Suffolk businessman fined in bin row

A SUFFOLK businessman has today paid a high price to show Ipswich taxpayers they are ruled by "Big Brother".Take away restaurant owner Bayram Karabulut was stung £574 at South East Suffolk Magistrates' Court for rebelling against Ipswich Borough Council's refuse service.

A SUFFOLK businessman has today paid a high price to show Ipswich taxpayers they are ruled by "Big Brother".

Take away restaurant owner Bayram Karabulut was stung £574 at South East Suffolk Magistrates' Court for rebelling against Ipswich Borough Council's refuse service.

After the court case Karabulut told The Evening Star: "The council is Big Brother, and the people will always lose.

"The main thing from today is the people will be aware of how the council works, and maybe it will make the council more careful in the future.

"If that happens, I will be proud of myself. The fine did not surprise me no matter how right the public is, they will always find us guilty."

The 32-year-old, of Foxhall Road, was found guilty by magistrates of fly tipping after the borough refused to empty his wheelie bin, and he emptied it on the pavement outside his house.

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The court heard that new father Karabulut was unaware of the council's new bi-weekly collection programme, and became angry when his unusually full black bin was missed by refuse collectors.

He telephoned the council to tell them it was the third time his bin had been overlooked, and that he had lined his bags of rubbish up on the pavement next to his front wall for "immediate" collection.

The council's customer service team leader for Street Care, Glynis Wood, spoke to Karabulut on the phone, and advised him to return his rubbish to the black wheelie bin or a special collection would have to be made and he would be charged £48.96.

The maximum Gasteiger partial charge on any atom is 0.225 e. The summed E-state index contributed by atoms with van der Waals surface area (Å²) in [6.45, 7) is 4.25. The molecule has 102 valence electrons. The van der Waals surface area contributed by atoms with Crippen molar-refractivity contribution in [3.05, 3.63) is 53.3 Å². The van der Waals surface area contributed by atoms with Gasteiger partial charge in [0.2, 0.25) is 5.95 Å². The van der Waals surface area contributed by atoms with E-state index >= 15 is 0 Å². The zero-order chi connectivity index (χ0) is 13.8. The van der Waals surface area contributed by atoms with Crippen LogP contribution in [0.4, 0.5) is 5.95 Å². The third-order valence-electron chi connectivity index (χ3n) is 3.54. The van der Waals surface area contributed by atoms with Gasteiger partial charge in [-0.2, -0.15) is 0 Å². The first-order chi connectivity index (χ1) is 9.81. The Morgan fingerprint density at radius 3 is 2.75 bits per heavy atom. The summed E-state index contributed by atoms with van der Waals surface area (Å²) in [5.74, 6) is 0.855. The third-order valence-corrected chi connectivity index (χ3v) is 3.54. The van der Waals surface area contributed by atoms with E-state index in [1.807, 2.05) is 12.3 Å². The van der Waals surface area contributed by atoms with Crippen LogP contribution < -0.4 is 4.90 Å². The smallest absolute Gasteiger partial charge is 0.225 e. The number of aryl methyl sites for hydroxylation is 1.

Mrs Wood told magistrates she explained to Karabulut that the kerbside collection scheme had changed, and that black bins containing household waste were collected every two weeks, alternating with the collection of blue and brown recycling bins.

She told him to put his black bin out again the following week and she would ensure that any extra bags of rubbish at the side of his bin would be collected as well.

Nigel Innes, defending Karabulut, said his client had a new baby at the time of the incident and there was a "nappy situation" going on in the bin, so it could not be left another week.

Mrs Woods even suggested that Karabulut take his rubbish to the landfill site in his own car if he could not wait.

Karabulut told the court: "I pay my council tax, so why should I be putting it in my car and taking it away? I said to the council I believe this is your responsibility to do it, I do not have any regrets what I did."

Ian Seeley, prosecuting, said Karabulut was billed for a special clearance van to pick up the bags a day later, and he refused to pay the bill despite being warned that the matter would go to court.

Following the magistrates' decision, Karabulut was fined £200, and ordered to pay £48.96 compensation to the council, and a further £325 towards court costs.

n. What do you think of Mr Karabulut's decision to make a stand? Write to Your Letters, Evening Star, 30 Lower Brook Street, Ipswich, IP4 1AN or email eveningstarletters@eveningstar.co.uk

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